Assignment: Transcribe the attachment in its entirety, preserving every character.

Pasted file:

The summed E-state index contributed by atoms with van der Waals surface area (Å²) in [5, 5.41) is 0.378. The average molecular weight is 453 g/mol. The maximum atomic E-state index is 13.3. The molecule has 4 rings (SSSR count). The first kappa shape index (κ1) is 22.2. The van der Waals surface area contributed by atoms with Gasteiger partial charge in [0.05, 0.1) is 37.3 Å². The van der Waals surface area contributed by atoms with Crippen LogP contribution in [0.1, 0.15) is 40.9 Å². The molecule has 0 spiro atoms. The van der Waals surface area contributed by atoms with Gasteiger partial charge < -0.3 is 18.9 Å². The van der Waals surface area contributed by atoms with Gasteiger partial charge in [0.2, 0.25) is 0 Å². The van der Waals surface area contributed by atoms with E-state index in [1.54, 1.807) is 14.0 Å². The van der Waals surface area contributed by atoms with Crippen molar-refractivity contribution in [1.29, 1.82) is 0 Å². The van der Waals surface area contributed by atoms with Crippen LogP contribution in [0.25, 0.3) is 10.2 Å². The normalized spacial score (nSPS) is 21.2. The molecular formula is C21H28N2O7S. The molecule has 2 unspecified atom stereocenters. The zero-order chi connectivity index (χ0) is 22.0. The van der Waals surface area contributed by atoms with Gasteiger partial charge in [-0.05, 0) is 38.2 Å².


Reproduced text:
The summed E-state index contributed by atoms with van der Waals surface area (Å²) in [5, 5.41) is 0.378. The average molecular weight is 453 g/mol. The maximum atomic E-state index is 13.3. The molecule has 4 rings (SSSR count). The first kappa shape index (κ1) is 22.2. The van der Waals surface area contributed by atoms with Gasteiger partial charge in [0.05, 0.1) is 37.3 Å². The van der Waals surface area contributed by atoms with Crippen LogP contribution in [0.1, 0.15) is 40.9 Å². The molecule has 0 spiro atoms. The van der Waals surface area contributed by atoms with Gasteiger partial charge < -0.3 is 18.9 Å². The van der Waals surface area contributed by atoms with Gasteiger partial charge in [0.2, 0.25) is 0 Å². The van der Waals surface area contributed by atoms with E-state index in [1.54, 1.807) is 14.0 Å². The van der Waals surface area contributed by atoms with Crippen molar-refractivity contribution in [1.29, 1.82) is 0 Å². The van der Waals surface area contributed by atoms with Crippen LogP contribution in [0.25, 0.3) is 10.2 Å². The normalized spacial score (nSPS) is 21.2. The molecular formula is C21H28N2O7S. The molecule has 2 unspecified atom stereocenters. The zero-order chi connectivity index (χ0) is 22.0. The van der Waals surface area contributed by atoms with Gasteiger partial charge in [-0.05, 0) is 38.2 Å².